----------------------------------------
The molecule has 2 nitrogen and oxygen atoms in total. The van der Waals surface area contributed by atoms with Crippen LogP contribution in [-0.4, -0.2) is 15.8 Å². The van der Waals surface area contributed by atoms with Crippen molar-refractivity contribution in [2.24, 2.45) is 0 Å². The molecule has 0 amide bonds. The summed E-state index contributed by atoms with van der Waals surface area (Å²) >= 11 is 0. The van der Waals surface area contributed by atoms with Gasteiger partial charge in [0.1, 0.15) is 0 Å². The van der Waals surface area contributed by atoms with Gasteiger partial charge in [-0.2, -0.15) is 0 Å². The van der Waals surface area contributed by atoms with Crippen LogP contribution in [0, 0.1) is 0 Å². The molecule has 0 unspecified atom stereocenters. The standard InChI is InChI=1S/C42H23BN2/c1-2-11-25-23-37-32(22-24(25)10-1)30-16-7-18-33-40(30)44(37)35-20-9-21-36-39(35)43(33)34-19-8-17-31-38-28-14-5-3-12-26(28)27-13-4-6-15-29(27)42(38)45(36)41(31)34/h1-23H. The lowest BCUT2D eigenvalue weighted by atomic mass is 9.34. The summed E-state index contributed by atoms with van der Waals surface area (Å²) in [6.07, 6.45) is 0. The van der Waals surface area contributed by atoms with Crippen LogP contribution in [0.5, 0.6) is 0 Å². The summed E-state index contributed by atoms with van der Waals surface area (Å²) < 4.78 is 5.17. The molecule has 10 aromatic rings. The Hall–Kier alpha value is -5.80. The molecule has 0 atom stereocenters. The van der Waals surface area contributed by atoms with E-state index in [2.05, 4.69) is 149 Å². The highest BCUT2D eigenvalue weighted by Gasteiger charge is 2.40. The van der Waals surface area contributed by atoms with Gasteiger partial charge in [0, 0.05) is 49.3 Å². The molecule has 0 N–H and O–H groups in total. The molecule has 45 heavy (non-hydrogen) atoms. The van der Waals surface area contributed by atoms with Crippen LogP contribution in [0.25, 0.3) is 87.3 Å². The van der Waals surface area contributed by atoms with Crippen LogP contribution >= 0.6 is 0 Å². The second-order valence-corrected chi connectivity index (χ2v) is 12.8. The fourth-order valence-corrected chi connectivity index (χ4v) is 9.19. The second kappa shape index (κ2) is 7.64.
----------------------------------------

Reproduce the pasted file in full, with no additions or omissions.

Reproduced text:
The molecule has 2 nitrogen and oxygen atoms in total. The van der Waals surface area contributed by atoms with Crippen LogP contribution in [-0.4, -0.2) is 15.8 Å². The van der Waals surface area contributed by atoms with Crippen molar-refractivity contribution in [2.24, 2.45) is 0 Å². The molecule has 0 amide bonds. The summed E-state index contributed by atoms with van der Waals surface area (Å²) >= 11 is 0. The van der Waals surface area contributed by atoms with Gasteiger partial charge in [0.1, 0.15) is 0 Å². The van der Waals surface area contributed by atoms with Gasteiger partial charge in [-0.2, -0.15) is 0 Å². The van der Waals surface area contributed by atoms with Crippen LogP contribution in [0, 0.1) is 0 Å². The molecule has 0 unspecified atom stereocenters. The standard InChI is InChI=1S/C42H23BN2/c1-2-11-25-23-37-32(22-24(25)10-1)30-16-7-18-33-40(30)44(37)35-20-9-21-36-39(35)43(33)34-19-8-17-31-38-28-14-5-3-12-26(28)27-13-4-6-15-29(27)42(38)45(36)41(31)34/h1-23H. The lowest BCUT2D eigenvalue weighted by atomic mass is 9.34. The summed E-state index contributed by atoms with van der Waals surface area (Å²) in [6.07, 6.45) is 0. The van der Waals surface area contributed by atoms with Crippen LogP contribution in [0.5, 0.6) is 0 Å². The summed E-state index contributed by atoms with van der Waals surface area (Å²) < 4.78 is 5.17. The molecule has 10 aromatic rings. The Hall–Kier alpha value is -5.80. The molecule has 0 atom stereocenters. The van der Waals surface area contributed by atoms with E-state index in [2.05, 4.69) is 149 Å². The highest BCUT2D eigenvalue weighted by Gasteiger charge is 2.40. The van der Waals surface area contributed by atoms with Gasteiger partial charge in [0, 0.05) is 49.3 Å². The molecule has 0 N–H and O–H groups in total. The molecule has 45 heavy (non-hydrogen) atoms. The van der Waals surface area contributed by atoms with Crippen LogP contribution in [0.25, 0.3) is 87.3 Å². The van der Waals surface area contributed by atoms with Crippen LogP contribution >= 0.6 is 0 Å². The second-order valence-corrected chi connectivity index (χ2v) is 12.8. The fourth-order valence-corrected chi connectivity index (χ4v) is 9.19. The second kappa shape index (κ2) is 7.64.